Mum’s Battle To Save Misterton First School
A family have launched a High Court legal challenge against their council’s decision to close a school in south Somerset as part of restructuring of the county’s education system.
Somerset County Council has announced its decision to change its three-tier education system of first, middle and upper schools, to a two-tier model for primary and secondary schools.
As part of this decision, Misterton Church of England First School will be closed, leaving the village without a school. Families, supported by the headteacher, governing body and local councillors, have argued that the school should not be shut down as it provides vital services to the local community and has strong links to the local church.
Taylor Larcombe, whose six-year old daughter attends Misterton First School, has instructed specialist education lawyers at Irwin Mitchell to bring a legal challenge to the council’s decision. The legal team has applied to the High Court to bring a judicial review challenging the lawfulness of the decision and the preceding consultation process.
Expert Opinion“Proposals to reorganise and close schools are seldom straightforward and it’s important the concerns of communities and parents are heard and taken fully into account when these issues are being considered. We have identified legal grounds to bring the case before the High Court.
“In public consultations, the county council only put forward a single restructuring option which involved closing Misterton First School. There was no alternative put to consultees which included keeping the school open.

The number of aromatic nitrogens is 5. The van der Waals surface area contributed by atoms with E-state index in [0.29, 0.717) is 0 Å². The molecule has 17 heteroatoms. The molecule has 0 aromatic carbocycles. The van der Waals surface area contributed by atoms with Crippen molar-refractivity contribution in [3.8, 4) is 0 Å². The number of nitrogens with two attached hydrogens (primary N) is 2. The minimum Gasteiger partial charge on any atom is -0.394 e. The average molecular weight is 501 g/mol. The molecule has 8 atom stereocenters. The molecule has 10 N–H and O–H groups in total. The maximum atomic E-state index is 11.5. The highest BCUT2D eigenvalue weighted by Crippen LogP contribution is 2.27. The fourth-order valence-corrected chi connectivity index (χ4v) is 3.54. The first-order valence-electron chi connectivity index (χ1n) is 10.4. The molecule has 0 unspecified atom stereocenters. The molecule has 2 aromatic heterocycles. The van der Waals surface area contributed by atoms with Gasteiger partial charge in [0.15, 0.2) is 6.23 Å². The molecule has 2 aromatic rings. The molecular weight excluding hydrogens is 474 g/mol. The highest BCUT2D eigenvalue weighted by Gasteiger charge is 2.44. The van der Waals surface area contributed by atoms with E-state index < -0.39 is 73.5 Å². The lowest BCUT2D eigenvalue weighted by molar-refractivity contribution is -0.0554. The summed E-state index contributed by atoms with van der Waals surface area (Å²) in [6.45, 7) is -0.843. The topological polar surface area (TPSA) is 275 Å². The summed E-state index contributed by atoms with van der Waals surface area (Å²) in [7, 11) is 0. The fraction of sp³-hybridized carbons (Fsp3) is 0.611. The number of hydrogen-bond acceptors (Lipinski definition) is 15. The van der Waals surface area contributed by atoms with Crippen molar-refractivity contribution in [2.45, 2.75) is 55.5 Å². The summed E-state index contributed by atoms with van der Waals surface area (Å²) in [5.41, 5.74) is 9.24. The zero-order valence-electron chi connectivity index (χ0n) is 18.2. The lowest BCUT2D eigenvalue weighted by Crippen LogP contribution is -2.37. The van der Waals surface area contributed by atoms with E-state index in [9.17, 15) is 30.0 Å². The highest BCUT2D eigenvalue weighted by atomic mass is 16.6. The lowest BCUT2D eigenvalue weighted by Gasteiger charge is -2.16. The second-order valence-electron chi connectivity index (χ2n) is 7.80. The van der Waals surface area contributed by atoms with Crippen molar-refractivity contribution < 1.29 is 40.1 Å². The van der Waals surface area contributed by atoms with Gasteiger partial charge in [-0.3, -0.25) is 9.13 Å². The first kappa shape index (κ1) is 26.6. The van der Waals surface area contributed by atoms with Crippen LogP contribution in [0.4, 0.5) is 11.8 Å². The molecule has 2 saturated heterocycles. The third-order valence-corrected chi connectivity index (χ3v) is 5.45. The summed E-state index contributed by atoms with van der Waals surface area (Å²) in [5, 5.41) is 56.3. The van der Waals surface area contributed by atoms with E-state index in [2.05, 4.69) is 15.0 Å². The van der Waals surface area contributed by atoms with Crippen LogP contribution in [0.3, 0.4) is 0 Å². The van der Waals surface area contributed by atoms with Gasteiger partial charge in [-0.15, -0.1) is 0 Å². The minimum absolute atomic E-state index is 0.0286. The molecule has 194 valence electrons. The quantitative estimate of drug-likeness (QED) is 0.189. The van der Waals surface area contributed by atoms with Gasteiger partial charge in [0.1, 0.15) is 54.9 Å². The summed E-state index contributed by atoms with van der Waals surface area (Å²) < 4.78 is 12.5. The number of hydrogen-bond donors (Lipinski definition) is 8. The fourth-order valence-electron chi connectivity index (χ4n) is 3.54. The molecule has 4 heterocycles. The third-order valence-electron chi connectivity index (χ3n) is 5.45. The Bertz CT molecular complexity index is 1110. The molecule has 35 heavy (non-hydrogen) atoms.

“My client feels strongly that the decision was therefore predetermined. In formulating these proposals, the council, failed to take proper account of the impact on children’s education and the presumption against closure of rural schools." Rachael Louise Smurthwaite - Solicitor
Somerset County Council said the decision to reorganise schools was made because of a reduction in the number of pupils.
Under the proposals, Ilminster's Swanmead Community School and Greenfylde First School would be merged into a new split-site primary school. Changes would also be made to Ashlands, Haselbury Plucknett, Maiden Beech, Merriott, St Bartholomew's and Wadham schools.
Taylor, who also has a 10-year-old daughter attending Maiden Beech Middle School, now earmarked to become a primary, said: “Closing our local school is the wrong decision. The changes fails to fully take the impact on the community and our children’s education into account and will be devastating for all connected with the school.
“It’s telling that there was never an option in the consultation for Misterton First School to remain open, which leads me to believe a decision was made on the school’s fate, notwithstanding the consultation process. Misterton First School was also denied the opportunity to convert to a primary school, when others in the area were given this opportunity.
“I feel we need scrutiny by the court of this decision, the public consultation and how far statutory guidance was followed. I question how much genuine engagement with the community there has been to date.
“I would rather not be in this position but feel that the council hasn’t listened to my concerns and the same concerns that others have expressed. I would rather work with the council to come to an agreement but feel left with no other option than to bring this legal challenge.”
Taylor’s solicitors have instructed barristers Steve Broach and Gethin Thomas, of 39 Essex Chambers, in relation to the judicial review claim.